Firstly, a huge thank you to everyone who has helped to make our 2011/12 seasons a success. As we start planning for our last film of the season (The Skin I Live In on 20 May), we also need to start thinking about what we’re going to be doing over the summer.
Last summer, I organized a series of screenings which was attended by only the valiant few. Worcester Arts Workshop lost money all summer on these screenings and we cannot let that happen again.
So I’m looking to all of you for ideas. Essentially I see us having three options:
- We continue as we have, by scheduling new World Cinema releases, but maybe just once a month.
- Several people have asked about more ‘cult cinema’ nights, and maybe we should schedule some older and more cult-y movies (again, about once a month)
- We go on holiday and programme an amazing autumn schedule
If we’re going to schedule anything for the summer, we need to act (somewhat) fast. Please leave your comments on this post, email me at email@example.com or on our Facebook page.
From the Worcester Standard, 1 March, 2012
by Tim Clarke
THE ORGANISER of Worcester’s only independent cinema has warned movie-lovers it could be forced to close unless dwindling audiences begin to pick-up.
Mikel Koven said the Splendid Cinema had witnessed a steady drop in the number of people attending its monthly screenings in the Worcester Arts Workshop (WAW).
At its peak the cinema was seeing audiences of about 35 people but support has started to fall away and last month’s screening of the film Outrage, by cult Japanese director Takeshi Kitano, attracted only ten people.
The film society only needs an audience of about 20 people to cover the cost of showing each movie and Mr Koven believes there is still an appetite for critically acclaimed independent films from world cinema.
But Mr Koven, who is course leader of Film Studies at the University of Worcester, said he feared the WAW would eventually pull the plug on the cinema if it continued to lose money.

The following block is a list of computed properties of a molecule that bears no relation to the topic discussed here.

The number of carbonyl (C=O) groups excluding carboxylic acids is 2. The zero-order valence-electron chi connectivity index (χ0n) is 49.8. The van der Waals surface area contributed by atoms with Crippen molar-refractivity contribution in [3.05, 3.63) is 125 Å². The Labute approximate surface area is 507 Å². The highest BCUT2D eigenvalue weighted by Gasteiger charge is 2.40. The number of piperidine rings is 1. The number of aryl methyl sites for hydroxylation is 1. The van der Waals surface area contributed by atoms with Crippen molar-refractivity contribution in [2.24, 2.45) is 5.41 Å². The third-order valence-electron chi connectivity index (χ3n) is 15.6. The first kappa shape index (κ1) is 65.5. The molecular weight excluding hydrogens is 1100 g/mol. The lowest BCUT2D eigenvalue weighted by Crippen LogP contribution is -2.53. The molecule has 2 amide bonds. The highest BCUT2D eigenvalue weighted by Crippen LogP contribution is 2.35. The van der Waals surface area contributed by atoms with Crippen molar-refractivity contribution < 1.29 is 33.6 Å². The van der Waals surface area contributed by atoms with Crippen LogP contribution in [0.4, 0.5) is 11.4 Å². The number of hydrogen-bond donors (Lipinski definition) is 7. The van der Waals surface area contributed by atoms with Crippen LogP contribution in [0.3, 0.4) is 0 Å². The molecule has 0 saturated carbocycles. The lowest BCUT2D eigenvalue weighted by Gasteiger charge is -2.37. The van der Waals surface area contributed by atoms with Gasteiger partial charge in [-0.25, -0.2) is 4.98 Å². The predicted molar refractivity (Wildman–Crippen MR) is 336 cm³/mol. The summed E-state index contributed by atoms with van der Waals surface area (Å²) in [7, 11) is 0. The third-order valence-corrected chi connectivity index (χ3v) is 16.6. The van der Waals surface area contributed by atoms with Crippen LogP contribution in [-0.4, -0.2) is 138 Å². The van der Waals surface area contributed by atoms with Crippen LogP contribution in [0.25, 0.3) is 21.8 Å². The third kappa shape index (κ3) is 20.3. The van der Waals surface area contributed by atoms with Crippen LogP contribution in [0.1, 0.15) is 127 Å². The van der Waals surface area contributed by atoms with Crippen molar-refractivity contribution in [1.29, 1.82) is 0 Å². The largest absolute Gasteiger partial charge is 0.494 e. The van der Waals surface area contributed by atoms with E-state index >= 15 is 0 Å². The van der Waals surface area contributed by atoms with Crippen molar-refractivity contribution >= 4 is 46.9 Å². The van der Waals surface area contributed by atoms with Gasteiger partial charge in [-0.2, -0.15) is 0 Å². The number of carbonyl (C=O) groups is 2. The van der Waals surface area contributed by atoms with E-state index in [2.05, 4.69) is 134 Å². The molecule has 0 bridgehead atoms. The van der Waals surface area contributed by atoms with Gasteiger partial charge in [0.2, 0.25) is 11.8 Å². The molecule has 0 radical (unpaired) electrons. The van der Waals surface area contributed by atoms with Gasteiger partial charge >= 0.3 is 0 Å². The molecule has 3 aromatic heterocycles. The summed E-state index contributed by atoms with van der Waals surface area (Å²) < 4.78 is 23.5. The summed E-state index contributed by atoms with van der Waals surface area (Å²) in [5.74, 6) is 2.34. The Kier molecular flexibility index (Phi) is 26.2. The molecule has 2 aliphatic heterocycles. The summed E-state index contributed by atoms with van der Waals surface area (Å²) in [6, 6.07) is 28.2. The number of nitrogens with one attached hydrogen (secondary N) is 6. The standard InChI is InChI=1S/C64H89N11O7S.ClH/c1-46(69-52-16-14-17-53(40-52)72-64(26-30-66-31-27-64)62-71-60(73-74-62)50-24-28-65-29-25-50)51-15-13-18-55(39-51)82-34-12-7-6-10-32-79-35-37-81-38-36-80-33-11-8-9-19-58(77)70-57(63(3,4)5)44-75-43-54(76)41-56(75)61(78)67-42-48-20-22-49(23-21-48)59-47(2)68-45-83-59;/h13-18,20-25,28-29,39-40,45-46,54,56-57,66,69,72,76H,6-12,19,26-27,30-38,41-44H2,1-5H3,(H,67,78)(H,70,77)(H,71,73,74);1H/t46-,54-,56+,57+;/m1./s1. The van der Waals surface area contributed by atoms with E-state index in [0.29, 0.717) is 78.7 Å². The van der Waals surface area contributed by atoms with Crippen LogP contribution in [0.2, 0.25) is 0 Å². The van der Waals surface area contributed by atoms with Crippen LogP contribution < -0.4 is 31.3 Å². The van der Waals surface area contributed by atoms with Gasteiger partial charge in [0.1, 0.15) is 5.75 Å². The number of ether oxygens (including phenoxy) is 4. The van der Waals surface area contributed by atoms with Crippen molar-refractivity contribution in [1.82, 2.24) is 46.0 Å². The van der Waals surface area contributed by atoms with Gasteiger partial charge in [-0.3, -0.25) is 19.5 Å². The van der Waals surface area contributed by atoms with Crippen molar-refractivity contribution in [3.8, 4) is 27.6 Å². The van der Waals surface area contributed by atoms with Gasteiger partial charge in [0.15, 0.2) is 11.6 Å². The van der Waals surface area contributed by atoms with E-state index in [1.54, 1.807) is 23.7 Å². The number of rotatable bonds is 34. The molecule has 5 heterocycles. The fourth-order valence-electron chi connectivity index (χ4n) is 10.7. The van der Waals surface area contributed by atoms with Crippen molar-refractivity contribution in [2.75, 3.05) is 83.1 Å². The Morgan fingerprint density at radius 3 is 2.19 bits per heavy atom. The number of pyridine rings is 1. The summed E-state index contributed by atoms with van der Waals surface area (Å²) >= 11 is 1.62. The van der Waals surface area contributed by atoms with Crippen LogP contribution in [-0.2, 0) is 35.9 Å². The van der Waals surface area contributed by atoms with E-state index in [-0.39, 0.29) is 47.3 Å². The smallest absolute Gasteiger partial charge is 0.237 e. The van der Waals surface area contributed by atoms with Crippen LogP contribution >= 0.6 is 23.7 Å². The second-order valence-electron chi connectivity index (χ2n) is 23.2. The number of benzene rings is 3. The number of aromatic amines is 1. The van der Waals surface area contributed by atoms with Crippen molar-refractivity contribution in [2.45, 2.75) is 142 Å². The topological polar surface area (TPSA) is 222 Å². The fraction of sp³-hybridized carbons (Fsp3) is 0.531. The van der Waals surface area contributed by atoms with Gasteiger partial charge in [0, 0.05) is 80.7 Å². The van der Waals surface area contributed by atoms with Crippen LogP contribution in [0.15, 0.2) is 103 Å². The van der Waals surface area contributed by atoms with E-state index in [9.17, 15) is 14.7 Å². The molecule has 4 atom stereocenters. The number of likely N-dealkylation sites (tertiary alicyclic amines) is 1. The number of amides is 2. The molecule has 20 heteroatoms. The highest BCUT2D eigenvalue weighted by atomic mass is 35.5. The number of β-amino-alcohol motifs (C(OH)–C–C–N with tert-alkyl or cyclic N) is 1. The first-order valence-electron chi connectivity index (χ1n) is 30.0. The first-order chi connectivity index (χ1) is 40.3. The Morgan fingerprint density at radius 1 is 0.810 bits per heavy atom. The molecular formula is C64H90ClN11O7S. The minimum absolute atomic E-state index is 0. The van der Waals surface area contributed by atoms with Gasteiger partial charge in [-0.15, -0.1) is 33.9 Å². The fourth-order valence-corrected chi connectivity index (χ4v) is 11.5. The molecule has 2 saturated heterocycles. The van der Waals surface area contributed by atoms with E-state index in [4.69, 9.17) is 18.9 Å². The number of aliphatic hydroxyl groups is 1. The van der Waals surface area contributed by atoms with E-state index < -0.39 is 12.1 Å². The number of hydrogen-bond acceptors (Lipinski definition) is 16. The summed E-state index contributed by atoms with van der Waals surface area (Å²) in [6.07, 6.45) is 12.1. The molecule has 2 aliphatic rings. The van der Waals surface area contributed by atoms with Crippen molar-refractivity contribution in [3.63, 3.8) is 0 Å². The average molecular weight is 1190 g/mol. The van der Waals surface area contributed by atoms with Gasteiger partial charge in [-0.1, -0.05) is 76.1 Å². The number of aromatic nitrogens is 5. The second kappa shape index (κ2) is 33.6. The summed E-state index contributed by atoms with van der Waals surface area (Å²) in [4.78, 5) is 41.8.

“I think the biggest obstacle we are facing is apathy and that’s the one thing we can’t fight,” he said.
“This is really about people standing up for independent cinema in Worcester but it’s remarkable what a cultural desert we can be. I think there is a small appetite for it but that is good enough for us at the WAW. We are not trying to sell out the Swan Theatre or anything like that. But if we lost the Splendid Cinema it would mean people having to go to Birmingham or just making do with the mainstream films being shown at the Odeon or Vue.”
The cinema’s current season continues with the acclaimed French farce Potiche (15) on Sunday, March 11 at 7.30pm, starring Catherine Deneuve and Gerard Depardieu, ahead of the screening of Paddy Considine‘s feature film Tyrannosaur (18) on March 25.
Tickets cost £5 for each film and for more information on The Splendid Cinema visit the group on Facebook or email firstname.lastname@example.org
Read more: Closing credits could roll unless you support us, warns cinema | Worcester Standard
In March, Splendid Cinema has two great film offerings for you!
Remember those Orange ads last year where the Orange team re-subtitled a some French farce with Depardieu & Deneuve? Well, on 11 March, Splendid Cinema is pleased as punch to be screening that film, Potiche, directed by the great François Ozon!
11 March, 2012: Potiche (François Ozon, 2010, France) 15 cert.
Marvellous French farce starring the radiant Catherine Deneuve as the ‘trophy wife’ who takes over the umbrella factory her family started when her husband is taken ill. Putting down a strike at the factory with common sense and decency, Deneuve starts to rekindle her old flame with the Assistant Mayor, played to comic perfection by Gérard Depardieu. In French with English subtitles.
Here’s the trailer…
We follow Ozon’s delightfully frothy Marxist farce with the remarkable directorial début of actor/writer (and Stoke’s own!) Paddy Considine in the gritty, powerful and utterly brilliant, Tyrannosaur.
25 March, 2012: Tyrannosaur (Paddy Considine, 2011, UK) 18 cert.
Staffordshire-born Paddy Considine’s feature film debut is a powerful and violent tale of revenge and redemption that many are hailing as the best British film of 2011. Much like the films of Shane Meadows, whom Considine worked with on Dead Man’s Shoes, Tyrannosaur is part of the New Midlands Brutality film movement. This is a film not to be missed.
And here is the trailer …
… and coming up:
Rutger Hauer paints up a storm playing Pieter Breugel the Elder in The Mill & the Cross, and then we go all Nordic Noir with the Swedish blockbuster, Snabba Cash. Details to follow!